Creswell Heritage TrustBack to Grants for Conservation Projects
Collections Care Stimulus Fund
Grant Sum Awarded
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Creswell Heritage Trust used the Collections Care Stimulus grant to carry out an Osteological Conservation Review, which assessed the deterioration of objects in the collection, a collection which includes, examples of animal remains that exhibit cutmarks by Homo sapiens, and an extensive collection of faunal remains, such as evidence of hyaenas and other species. The purpose of the report was to outline appropriate environmental conditioning to support long-term preservation and collections management.
The project addressed recommendations made by an independent Collections Care Audit Report conducted by Spencer & Fry in September 2020, which indicated that the humidity and temperature levels in the Collections Store and Exhibition were the greatest threat to the collections. The potential impact of which could include mould, pest infestations, chemical changes, and the cracking of objects.
95% of the collection is in the Collection Store, with the rest displayed in the permanent exhibition. It is recommended that a collection, including bones, is controlled at between 15°C-18°C and 45-60% RH. Data from the 2020 report showed that RH fluctuates between 29% and 79% across the year, while the temperature can reach 26°C but never lower than 16°C. Without a proper assessment, deterioration would potentially continue without remedy, and environmental conditions would remain unchanged.
How was the grant used to address these challenges?
The Osteological Conservator Review assessed if the collection was, or had previously been damaged, due to the variable environmental conditions, or other previously unconsidered factors, and advised best practise for those objects. Specific attention was given to the Hoveringham tusk, which was highlighted by Spencer and Fry as in need of Osteological review, enabling the Trust to understand the specific object needs to improve preventative conservation and ongoing preservation.
The Osteological Conservation Review was carried out by Lucie Mascord, a natural history conservation specialist, over a 3-day period included a two-day visit to the site and follow up report, to suggest appropriate conditioning and measures to improve long-term preventative conservation practise. The work was overseen by the Curator Dr. Angharad Jones.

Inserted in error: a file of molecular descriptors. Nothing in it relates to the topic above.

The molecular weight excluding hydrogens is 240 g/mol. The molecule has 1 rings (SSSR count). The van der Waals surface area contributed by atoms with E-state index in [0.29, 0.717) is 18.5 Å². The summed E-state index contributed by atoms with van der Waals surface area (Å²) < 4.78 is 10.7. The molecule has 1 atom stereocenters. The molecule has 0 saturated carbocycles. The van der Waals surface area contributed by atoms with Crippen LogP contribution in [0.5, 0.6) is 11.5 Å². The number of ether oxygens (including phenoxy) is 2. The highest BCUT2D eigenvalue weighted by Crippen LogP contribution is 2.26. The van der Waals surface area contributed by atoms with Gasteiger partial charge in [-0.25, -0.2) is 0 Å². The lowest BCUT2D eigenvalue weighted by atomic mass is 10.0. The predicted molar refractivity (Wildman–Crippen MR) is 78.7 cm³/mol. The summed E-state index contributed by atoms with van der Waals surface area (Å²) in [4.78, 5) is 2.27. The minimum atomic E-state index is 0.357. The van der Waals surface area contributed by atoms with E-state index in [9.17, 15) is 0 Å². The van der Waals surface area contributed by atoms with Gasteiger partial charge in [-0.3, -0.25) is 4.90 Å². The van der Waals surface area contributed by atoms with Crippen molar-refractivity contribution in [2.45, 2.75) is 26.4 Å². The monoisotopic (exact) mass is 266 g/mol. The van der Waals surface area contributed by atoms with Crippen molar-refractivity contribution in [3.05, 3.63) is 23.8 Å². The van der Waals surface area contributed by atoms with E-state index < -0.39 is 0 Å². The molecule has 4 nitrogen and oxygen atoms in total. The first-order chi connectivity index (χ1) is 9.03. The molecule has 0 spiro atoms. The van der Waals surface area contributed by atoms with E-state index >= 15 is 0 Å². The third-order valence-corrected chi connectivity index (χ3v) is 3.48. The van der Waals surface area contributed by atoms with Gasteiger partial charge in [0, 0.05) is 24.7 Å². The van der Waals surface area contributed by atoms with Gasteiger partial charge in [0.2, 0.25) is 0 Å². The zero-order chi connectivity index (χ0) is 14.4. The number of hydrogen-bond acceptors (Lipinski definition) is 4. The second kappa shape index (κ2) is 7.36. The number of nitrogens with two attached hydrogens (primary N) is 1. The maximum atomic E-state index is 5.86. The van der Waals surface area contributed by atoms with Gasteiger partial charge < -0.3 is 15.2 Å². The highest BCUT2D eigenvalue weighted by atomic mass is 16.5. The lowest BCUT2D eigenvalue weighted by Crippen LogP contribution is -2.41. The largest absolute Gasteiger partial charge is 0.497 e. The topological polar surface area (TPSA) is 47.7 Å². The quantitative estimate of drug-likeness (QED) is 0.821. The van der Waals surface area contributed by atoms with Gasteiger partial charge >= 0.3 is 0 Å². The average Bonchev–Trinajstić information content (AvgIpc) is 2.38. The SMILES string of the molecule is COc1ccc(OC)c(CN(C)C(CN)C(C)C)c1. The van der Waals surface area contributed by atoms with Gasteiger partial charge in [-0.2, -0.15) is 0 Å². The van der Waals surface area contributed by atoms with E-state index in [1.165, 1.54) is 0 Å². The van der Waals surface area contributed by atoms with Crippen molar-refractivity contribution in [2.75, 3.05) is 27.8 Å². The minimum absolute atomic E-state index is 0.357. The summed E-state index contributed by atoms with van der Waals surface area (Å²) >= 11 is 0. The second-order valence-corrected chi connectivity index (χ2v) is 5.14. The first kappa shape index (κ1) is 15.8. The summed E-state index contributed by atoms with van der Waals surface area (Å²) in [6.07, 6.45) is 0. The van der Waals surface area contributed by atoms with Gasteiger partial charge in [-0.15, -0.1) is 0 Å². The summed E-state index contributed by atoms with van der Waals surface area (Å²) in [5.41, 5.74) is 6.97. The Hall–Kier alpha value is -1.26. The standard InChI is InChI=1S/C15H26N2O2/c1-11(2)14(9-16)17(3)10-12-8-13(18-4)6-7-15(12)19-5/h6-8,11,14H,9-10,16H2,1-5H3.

What are the outcomes of the project?
Around 70 individual specimens or boxes of specimens were assessed, with information recorded about: packaging suitability, conservation issues, and recommendations for improvement. The costs of external conservation work were provided in some cases.
The report has been used to inform our Collections Care and Conservation Plan which will be submitted as part of our Accreditation Return in 2022. The professional assessment of the impact on the collection will also be beneficial in supporting applications for funding to replace or repair the environmental control systems, which we can take forward now that we have a fundraiser in post.
In the long term, the project will allow greater access to items from our collection that are currently in store. We now have a better understanding of the needs of our collection, which will facilitate improved engagement for our visitors. In particular, some items would be interesting for display, providing they receive the remedial conservation outlined in the project. Additionally, improving preventative conservation will ensure long-term preservation of specimens, which can then be accessed by visitors through a variety of methods (digitally, on-display, and through research requests).